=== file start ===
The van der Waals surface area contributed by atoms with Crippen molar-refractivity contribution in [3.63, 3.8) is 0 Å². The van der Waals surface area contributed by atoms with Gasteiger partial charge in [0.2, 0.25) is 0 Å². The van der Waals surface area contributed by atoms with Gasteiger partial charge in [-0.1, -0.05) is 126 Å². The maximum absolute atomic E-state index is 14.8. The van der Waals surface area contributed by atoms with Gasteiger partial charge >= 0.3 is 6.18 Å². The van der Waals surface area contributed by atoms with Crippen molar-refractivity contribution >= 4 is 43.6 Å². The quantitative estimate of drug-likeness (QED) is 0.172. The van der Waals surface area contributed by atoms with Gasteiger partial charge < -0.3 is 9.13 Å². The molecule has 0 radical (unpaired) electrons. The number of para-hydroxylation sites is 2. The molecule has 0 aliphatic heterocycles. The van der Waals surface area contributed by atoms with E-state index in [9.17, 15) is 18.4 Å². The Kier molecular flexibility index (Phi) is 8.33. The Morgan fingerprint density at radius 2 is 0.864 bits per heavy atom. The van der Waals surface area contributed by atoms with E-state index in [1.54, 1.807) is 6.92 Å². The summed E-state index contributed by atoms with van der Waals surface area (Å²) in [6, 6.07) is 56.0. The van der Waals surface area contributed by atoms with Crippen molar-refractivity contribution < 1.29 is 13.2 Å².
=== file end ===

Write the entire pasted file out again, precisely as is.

The van der Waals surface area contributed by atoms with Crippen molar-refractivity contribution in [3.63, 3.8) is 0 Å². The van der Waals surface area contributed by atoms with Gasteiger partial charge in [0.2, 0.25) is 0 Å². The van der Waals surface area contributed by atoms with Gasteiger partial charge in [-0.1, -0.05) is 126 Å². The maximum absolute atomic E-state index is 14.8. The van der Waals surface area contributed by atoms with Gasteiger partial charge >= 0.3 is 6.18 Å². The van der Waals surface area contributed by atoms with Crippen molar-refractivity contribution >= 4 is 43.6 Å². The quantitative estimate of drug-likeness (QED) is 0.172. The van der Waals surface area contributed by atoms with Gasteiger partial charge < -0.3 is 9.13 Å². The molecule has 0 radical (unpaired) electrons. The number of para-hydroxylation sites is 2. The molecule has 0 aliphatic heterocycles. The van der Waals surface area contributed by atoms with E-state index in [9.17, 15) is 18.4 Å². The Kier molecular flexibility index (Phi) is 8.33. The Morgan fingerprint density at radius 2 is 0.864 bits per heavy atom. The van der Waals surface area contributed by atoms with E-state index in [1.54, 1.807) is 6.92 Å². The summed E-state index contributed by atoms with van der Waals surface area (Å²) in [6, 6.07) is 56.0. The van der Waals surface area contributed by atoms with Crippen molar-refractivity contribution < 1.29 is 13.2 Å².